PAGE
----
140   1.145
160   1.112


Battery B @ -18°C
Time Rechargeable Non-rechargeable
Minutes Volts Volts
0 1.295 1.505
20 1.252 1.384
40 1.207 1.322
60 1.19 1.29
100 1.081 1.273
120 0.83 1.265
140   1.152
160   1.121




- The battery life of secondary cells averaged 87.383 minutes across the -18°C, 20°C, and 50°C conditions.

- The battery life of primary cells averaged 117.02 minutes across the -18°C, 20°C, and 50°C conditions.

1.3/1.5 (The voltage of the secondary and primary cells, respectively) = 0.87 

87.383/117.02 (The average lifespan of the secondary and primary cells, respectively) = 0.74

- It appears from the data above that the difference between lifespans is reduced when the battery operating conditions are modified. 

- Median and mean are not applicable analysis metrics data was only yielded from one set of trials, and because there is no temperature value that repeats. 

- Our data makes sense. An increased output of voltage would mean it exhausts quicker. Because voltage and resistance are directly proportional because of V = IR, and because increases in temperature results in increases in resistance—voltage output increases with temperature increase.



  • Batteries at -18°C had the longest battery life in our study. This was likely in part due to the voltage manufacturing, but is was primarily due to the temperature differences that affected the chemical reactions within the batteries.
  • Batteries at 20°C and 50°C have similar battery lives. Despite the temperature difference, effects were marginal, indicating that above room temperature environments do not influence the voltage depletion rate substantially. Battery life will be fairly constant within that certain temperature range. 
  • Non-rechargeable batteries appear to have a longer battery life than rechargeable batteries. It should be noted, however, that the tested non-rechargeable batteries have a higher manufacture voltage (1.5 V) than the rechargeable batteries (1.2 V).
  • It appears that voltage drop amplifies significantly proximate to the end of the life of secondary cells. The opposite is true for non-rechargeable batteries, which had a drop in voltage near the beginning of the test, and remained constant until the end of the battery life. 



As society is slowly moving away from non-renewable resources such as fossil fuels and natural gas, batteries have become increasingly prominent in  society increasingly governed by technology and it’s efficiency. A confident and thorough approach to developing and sustaining technologies that use batteries necessitates a nuanced understanding of how its conditions play a role in the performance of them, especially during the timeframe of its use. 

On a more individual level, as many of our household appliances use batteries, understanding the distinct benefits and disadvantages of specific batteries can maximize the efficiency of basic household appliances, or positioning machines that demand battery power consumption in order to function in areas of one’s residence that remain at a certain temperature and controlling one’s temperature to match optimal conditions. 

On a corporate level, an analysis on battery performance can influence the producing and designing of products which have the location of batteries in advantageous positions. 

For example, by knowing which batteries have the longest lifespan at specific temperatures, one can choose a battery that best suits specific situations.

Furthermore, as batteries have precedent over non-renewable resources such as fossil fuels and natural gas, a comprehensive understanding of batteries can maximize efficiency and waste little to no resources.

One more minor observation that can be drawn is that multiple batteries being used in one circuit will vary in the rate at which their voltage/battery life decreases. Meaning, if the device stops, it likely is not the case that every battery is out of juice. Rather, it is more likely that one exhausted before all others, causing a complete stop in functionality in the entire device. It would conserve resources in times of need to cycle through batteries through their full lifespan before throwing them all out at once.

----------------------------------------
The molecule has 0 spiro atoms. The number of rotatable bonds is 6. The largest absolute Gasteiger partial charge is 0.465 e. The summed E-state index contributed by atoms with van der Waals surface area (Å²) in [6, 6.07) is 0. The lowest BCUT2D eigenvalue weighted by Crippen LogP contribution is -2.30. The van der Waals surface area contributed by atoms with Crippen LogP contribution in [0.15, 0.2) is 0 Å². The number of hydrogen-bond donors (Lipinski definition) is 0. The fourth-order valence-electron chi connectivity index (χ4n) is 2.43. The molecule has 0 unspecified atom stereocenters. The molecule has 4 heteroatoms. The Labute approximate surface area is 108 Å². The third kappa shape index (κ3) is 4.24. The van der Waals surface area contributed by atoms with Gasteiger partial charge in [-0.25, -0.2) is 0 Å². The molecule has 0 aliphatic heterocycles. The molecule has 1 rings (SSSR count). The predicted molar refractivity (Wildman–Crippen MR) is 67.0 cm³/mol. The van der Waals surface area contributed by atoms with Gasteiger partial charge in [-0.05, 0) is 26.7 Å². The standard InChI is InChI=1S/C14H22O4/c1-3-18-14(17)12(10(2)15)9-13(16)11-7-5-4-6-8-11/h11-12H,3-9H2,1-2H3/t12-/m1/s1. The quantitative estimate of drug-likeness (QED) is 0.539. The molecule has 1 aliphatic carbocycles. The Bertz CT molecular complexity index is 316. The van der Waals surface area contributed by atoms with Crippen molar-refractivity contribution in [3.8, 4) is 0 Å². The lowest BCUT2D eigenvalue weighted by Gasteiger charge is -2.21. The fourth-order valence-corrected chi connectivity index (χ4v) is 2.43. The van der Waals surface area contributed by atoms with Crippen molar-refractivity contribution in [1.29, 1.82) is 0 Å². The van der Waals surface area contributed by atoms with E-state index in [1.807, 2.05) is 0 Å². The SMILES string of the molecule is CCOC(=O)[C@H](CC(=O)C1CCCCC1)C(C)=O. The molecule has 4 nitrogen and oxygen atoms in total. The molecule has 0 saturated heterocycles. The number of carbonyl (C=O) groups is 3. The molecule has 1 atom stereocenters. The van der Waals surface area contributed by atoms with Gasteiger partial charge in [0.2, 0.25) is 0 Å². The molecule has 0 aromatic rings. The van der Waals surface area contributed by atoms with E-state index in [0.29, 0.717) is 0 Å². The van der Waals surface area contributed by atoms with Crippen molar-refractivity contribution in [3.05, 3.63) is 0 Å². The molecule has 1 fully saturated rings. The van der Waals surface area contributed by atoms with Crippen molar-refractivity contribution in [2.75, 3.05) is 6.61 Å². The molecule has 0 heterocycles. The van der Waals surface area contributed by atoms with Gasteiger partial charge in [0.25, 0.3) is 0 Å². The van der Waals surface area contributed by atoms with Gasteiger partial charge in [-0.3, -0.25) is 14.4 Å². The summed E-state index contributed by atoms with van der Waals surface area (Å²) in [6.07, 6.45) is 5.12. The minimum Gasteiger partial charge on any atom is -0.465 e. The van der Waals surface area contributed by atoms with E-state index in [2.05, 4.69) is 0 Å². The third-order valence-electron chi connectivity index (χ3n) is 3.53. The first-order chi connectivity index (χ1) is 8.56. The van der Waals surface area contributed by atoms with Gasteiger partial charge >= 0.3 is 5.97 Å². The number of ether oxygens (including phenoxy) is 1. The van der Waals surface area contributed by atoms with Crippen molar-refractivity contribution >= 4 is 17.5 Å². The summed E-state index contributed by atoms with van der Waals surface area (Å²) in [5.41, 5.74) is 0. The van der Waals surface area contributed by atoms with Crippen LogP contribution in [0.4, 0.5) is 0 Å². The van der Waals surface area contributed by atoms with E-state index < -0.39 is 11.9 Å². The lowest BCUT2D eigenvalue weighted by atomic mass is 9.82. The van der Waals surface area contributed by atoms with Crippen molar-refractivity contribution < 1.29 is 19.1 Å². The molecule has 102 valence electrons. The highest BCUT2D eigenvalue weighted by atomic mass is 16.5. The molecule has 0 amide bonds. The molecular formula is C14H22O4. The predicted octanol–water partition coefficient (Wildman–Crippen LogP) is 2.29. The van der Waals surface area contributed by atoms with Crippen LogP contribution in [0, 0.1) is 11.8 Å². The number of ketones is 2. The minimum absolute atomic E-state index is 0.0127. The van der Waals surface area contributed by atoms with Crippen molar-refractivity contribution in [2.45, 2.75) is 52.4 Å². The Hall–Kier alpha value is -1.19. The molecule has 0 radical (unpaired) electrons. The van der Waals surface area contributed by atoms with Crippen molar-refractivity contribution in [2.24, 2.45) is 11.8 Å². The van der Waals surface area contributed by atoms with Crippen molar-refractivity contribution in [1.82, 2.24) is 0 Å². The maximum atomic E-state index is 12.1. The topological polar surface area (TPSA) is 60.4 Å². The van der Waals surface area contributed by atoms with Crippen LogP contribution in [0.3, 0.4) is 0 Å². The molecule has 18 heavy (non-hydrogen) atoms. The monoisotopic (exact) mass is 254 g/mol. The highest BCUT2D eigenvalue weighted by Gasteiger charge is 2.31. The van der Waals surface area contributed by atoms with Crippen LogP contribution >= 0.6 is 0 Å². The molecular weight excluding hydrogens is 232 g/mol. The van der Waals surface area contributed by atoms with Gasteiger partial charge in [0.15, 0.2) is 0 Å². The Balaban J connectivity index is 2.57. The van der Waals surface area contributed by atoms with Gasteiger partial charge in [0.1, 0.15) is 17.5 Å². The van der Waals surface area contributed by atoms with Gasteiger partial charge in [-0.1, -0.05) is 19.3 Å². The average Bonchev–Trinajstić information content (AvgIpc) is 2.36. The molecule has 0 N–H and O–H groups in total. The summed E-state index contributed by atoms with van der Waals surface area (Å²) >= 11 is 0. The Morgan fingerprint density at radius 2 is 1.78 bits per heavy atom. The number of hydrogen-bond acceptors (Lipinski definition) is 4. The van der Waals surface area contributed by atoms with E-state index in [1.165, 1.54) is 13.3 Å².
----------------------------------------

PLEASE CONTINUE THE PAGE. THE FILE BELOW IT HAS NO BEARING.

Sources Of Error

There a number of error sources that if patched in future experiments, would likely yield more accurate results

1. There may have been manufacturing problems with the batteries themselves that may have skewed results. This can be seen when one of the rechargable batteries simply stopped working after 25 minutes with an unnaturally low voltage that did not rise as the other batteries did after sitting. These types of uncontrollable errors could have been mitigated with multiple trials.

2. There might have been error in the amount of wire that was inside the fridge/inside the freezer. Segments of the wire in different temperatures may have had inadvertent effects on the data. More wire in colder temperature would likely decrease voltage exhaustion. 

3. Inconsistencies in usage of the multimeters are also possibilites. Because the multimeters were needles and not alligator clips, the different placements/angles/surface area exposed to the ends could have affected the voltage readings in unintended ways.

4. Specifically in the freezer, contents of the freezer may have come into contact and encapsulated the battery cells at times. Close proximity of items in the freezer to the battery cells may have reduced the effects of the cold temperatures, acting as a jacket. 

5. Given the fridge/freezer/sous vide's close proximity to the kitchen, external temperatures may have affected results when kitchen appliances (ex. stove, oven) were being used to prepare food. 

6. The battery holders that partially melted due to the short circuit in failed trials likely did not transmit the electrical energy generated as well due to the damages to the original construction. 

7. Voltage would rise upon the batteries being taken out of the cell. Hence, the batteries left to sit out longer during the 20 minute voltage checks likely had higher voltages than the other batteries when they were measured.



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We would like to express sincere gratitude to a number of people who were just as imperative as we were throughout the experiment.

For one, we would like to thank both of our parents for being there to help us coordinate through logistical difficulties in experiments that proved to be frustrating. Being there as a reference for research and places to look into for more information. Being there also as a constant morale booster and sense of support during the entire process.

We would also like to extend thanks to our science teacher, Ms. Grelowski for checking up on us when we slacked off — and always being happy to help and answer our questions. 

We could not have done it without them.